Budget Retreat Raises Concerns Over Public Safety Funding

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If you were to describe the 2006's budget, one word comes to mind: basic.
"It's one that doesn't reflect the kind of growth that one might hope would be there, but very honestly, it's a very tight year for the city as well," Rockford Fire Chief Bill Robertson said.

$275,000 new dollars would go into public safety in the proposed $224 million budget. It means the city's police force would again be at full force. But with city homicides and dispatch calls spiking in 2005, Rockford's top cop says more manpower is essential.

"For the safety of the officers, for the safety of the citizens of this community, I think we need to grow as a department, and I think an acceptable level for the next five years is 50 officers - 10 per year," Rockford Police Chief Dominic Iasparro said.
For the third straight year, the budget calls for Rockford's fire department to remain under firefighter capacity. Many aldermen argued the department is not only under-staffed, but under-appreciated.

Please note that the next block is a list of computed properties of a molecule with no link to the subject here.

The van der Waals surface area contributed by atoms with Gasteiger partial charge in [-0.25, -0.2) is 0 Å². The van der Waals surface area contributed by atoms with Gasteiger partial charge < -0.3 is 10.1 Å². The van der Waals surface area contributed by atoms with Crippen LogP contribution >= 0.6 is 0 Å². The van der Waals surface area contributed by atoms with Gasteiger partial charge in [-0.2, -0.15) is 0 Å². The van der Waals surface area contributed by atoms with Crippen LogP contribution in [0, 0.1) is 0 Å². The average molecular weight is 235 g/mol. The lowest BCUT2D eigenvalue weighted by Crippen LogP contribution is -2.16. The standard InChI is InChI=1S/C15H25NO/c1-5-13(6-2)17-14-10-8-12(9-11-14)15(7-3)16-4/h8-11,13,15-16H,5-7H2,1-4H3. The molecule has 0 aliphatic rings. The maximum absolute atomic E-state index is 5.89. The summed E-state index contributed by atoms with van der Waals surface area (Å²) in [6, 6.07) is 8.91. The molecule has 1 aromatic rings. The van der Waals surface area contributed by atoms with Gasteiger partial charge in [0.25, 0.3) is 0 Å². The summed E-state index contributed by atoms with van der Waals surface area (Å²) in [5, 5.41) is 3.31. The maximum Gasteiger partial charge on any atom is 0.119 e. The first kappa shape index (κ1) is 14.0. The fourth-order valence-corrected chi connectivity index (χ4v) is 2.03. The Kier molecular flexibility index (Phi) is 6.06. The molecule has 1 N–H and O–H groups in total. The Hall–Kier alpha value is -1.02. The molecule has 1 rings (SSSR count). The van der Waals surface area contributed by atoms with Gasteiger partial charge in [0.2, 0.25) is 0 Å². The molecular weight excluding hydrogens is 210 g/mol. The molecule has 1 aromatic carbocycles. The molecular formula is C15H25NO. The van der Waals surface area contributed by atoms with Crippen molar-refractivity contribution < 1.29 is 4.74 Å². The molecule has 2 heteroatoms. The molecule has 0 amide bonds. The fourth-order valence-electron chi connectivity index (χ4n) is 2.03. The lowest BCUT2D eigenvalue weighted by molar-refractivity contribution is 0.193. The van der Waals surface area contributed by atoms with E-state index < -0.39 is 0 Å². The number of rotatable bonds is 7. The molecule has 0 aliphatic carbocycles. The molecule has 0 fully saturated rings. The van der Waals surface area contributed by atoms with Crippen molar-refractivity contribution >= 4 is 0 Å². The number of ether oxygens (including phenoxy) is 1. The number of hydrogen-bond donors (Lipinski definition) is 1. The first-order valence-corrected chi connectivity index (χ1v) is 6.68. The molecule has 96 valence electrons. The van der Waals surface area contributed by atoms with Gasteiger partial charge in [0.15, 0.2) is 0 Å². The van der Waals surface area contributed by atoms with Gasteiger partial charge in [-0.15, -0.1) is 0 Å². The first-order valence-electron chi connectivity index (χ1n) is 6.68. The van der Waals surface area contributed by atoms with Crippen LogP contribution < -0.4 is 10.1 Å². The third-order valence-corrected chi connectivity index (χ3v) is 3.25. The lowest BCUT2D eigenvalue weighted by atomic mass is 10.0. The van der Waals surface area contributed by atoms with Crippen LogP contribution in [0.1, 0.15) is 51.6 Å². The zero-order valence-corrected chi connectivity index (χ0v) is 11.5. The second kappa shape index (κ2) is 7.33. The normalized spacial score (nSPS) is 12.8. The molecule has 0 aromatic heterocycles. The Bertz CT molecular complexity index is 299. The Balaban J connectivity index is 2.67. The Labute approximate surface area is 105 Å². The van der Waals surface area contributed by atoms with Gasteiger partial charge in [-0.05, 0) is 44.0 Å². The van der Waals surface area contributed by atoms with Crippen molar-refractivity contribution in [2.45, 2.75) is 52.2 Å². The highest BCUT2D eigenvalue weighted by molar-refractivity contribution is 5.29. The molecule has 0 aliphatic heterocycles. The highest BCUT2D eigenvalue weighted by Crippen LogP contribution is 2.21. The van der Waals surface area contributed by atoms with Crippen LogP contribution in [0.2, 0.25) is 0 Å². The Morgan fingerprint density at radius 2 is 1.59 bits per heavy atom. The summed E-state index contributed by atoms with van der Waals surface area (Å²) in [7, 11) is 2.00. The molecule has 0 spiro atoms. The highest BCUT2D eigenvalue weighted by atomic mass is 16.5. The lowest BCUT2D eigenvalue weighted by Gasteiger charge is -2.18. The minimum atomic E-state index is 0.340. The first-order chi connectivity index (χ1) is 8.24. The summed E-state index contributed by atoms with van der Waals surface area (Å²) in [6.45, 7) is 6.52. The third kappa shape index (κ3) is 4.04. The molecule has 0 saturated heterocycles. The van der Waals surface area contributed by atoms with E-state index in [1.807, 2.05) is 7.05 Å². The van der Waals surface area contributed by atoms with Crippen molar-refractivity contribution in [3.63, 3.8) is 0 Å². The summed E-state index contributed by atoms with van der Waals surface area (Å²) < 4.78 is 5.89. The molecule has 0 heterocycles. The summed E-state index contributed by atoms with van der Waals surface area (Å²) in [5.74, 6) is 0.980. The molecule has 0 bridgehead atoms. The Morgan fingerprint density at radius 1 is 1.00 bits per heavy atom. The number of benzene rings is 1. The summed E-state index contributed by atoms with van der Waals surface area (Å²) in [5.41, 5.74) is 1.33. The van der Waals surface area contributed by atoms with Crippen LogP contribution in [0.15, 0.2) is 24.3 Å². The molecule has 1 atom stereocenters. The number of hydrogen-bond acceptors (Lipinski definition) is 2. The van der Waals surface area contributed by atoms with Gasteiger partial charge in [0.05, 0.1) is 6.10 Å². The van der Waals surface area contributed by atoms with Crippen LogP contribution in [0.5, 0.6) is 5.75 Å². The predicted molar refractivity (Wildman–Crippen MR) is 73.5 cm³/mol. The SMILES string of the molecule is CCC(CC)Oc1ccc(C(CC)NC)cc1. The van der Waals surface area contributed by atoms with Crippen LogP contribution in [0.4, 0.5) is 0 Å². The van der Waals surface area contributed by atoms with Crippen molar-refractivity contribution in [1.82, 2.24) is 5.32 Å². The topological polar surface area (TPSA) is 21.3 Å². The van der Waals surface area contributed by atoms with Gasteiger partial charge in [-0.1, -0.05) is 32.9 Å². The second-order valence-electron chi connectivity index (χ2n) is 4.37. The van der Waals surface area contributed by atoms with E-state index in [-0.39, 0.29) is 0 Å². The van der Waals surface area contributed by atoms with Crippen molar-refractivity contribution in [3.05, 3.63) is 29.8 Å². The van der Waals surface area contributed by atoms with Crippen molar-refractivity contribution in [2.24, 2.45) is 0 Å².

"I guess the encouraging part of our budget this year is at least we are going to do a facilities study to see where the fire stations are located, to see if they're in the right place, and then plot where they ought to be placed in the future," Robertson said.

Both department heads admit that to get more services, you have to raise more tax revenues. They say Saturday's budget retreat led to a healthy discussion, a discussion they hope can create new ideas.

"Everybody has concerns, everybody trying to work for the common good of the city, and as time goes on, these issues will be worked out," Iasparro said.

Big issues with no easy answers, inside a massive, multi-million dollar 2006 city budget.